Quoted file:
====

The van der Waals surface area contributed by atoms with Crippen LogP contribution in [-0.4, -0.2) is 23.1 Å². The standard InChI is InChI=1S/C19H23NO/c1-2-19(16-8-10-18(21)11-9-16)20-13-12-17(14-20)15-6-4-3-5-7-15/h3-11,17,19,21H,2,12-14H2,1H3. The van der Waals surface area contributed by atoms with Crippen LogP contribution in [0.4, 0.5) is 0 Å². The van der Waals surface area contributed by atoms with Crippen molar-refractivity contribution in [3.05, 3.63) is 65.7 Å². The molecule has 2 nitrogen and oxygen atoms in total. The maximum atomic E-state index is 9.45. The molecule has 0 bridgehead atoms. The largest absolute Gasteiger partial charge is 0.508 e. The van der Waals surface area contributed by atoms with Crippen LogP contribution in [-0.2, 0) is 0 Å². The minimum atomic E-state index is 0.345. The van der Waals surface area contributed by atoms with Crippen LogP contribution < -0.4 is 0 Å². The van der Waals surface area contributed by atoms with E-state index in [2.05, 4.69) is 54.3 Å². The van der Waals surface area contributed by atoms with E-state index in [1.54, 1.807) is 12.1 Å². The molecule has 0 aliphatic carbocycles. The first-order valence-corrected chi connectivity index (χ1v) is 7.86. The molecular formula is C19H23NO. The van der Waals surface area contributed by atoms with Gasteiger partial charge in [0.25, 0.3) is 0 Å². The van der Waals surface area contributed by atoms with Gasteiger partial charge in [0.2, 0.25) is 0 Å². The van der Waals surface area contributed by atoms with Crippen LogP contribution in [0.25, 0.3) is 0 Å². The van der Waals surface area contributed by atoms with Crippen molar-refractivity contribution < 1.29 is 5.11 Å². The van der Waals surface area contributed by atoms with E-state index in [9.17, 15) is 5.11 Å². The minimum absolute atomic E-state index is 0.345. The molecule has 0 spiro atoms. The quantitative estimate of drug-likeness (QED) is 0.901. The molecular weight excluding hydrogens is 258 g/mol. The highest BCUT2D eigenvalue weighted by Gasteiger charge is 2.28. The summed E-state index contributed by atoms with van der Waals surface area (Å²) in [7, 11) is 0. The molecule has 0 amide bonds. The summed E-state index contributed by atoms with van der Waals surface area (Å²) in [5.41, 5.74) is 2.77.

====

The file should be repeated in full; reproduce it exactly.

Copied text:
The van der Waals surface area contributed by atoms with Crippen LogP contribution in [-0.4, -0.2) is 23.1 Å². The standard InChI is InChI=1S/C19H23NO/c1-2-19(16-8-10-18(21)11-9-16)20-13-12-17(14-20)15-6-4-3-5-7-15/h3-11,17,19,21H,2,12-14H2,1H3. The van der Waals surface area contributed by atoms with Crippen LogP contribution in [0.4, 0.5) is 0 Å². The van der Waals surface area contributed by atoms with Crippen molar-refractivity contribution in [3.05, 3.63) is 65.7 Å². The molecule has 2 nitrogen and oxygen atoms in total. The maximum atomic E-state index is 9.45. The molecule has 0 bridgehead atoms. The largest absolute Gasteiger partial charge is 0.508 e. The van der Waals surface area contributed by atoms with Crippen LogP contribution in [-0.2, 0) is 0 Å². The minimum atomic E-state index is 0.345. The van der Waals surface area contributed by atoms with Crippen LogP contribution < -0.4 is 0 Å². The van der Waals surface area contributed by atoms with E-state index in [2.05, 4.69) is 54.3 Å². The van der Waals surface area contributed by atoms with E-state index in [1.54, 1.807) is 12.1 Å². The molecule has 0 aliphatic carbocycles. The first-order valence-corrected chi connectivity index (χ1v) is 7.86. The molecular formula is C19H23NO. The van der Waals surface area contributed by atoms with Gasteiger partial charge in [0.25, 0.3) is 0 Å². The van der Waals surface area contributed by atoms with Gasteiger partial charge in [0.2, 0.25) is 0 Å². The van der Waals surface area contributed by atoms with Crippen LogP contribution in [0.25, 0.3) is 0 Å². The van der Waals surface area contributed by atoms with Crippen molar-refractivity contribution < 1.29 is 5.11 Å². The van der Waals surface area contributed by atoms with E-state index in [9.17, 15) is 5.11 Å². The minimum absolute atomic E-state index is 0.345. The molecule has 0 spiro atoms. The quantitative estimate of drug-likeness (QED) is 0.901. The molecular weight excluding hydrogens is 258 g/mol. The highest BCUT2D eigenvalue weighted by Gasteiger charge is 2.28. The summed E-state index contributed by atoms with van der Waals surface area (Å²) in [7, 11) is 0. The molecule has 0 amide bonds. The summed E-state index contributed by atoms with van der Waals surface area (Å²) in [5.41, 5.74) is 2.77.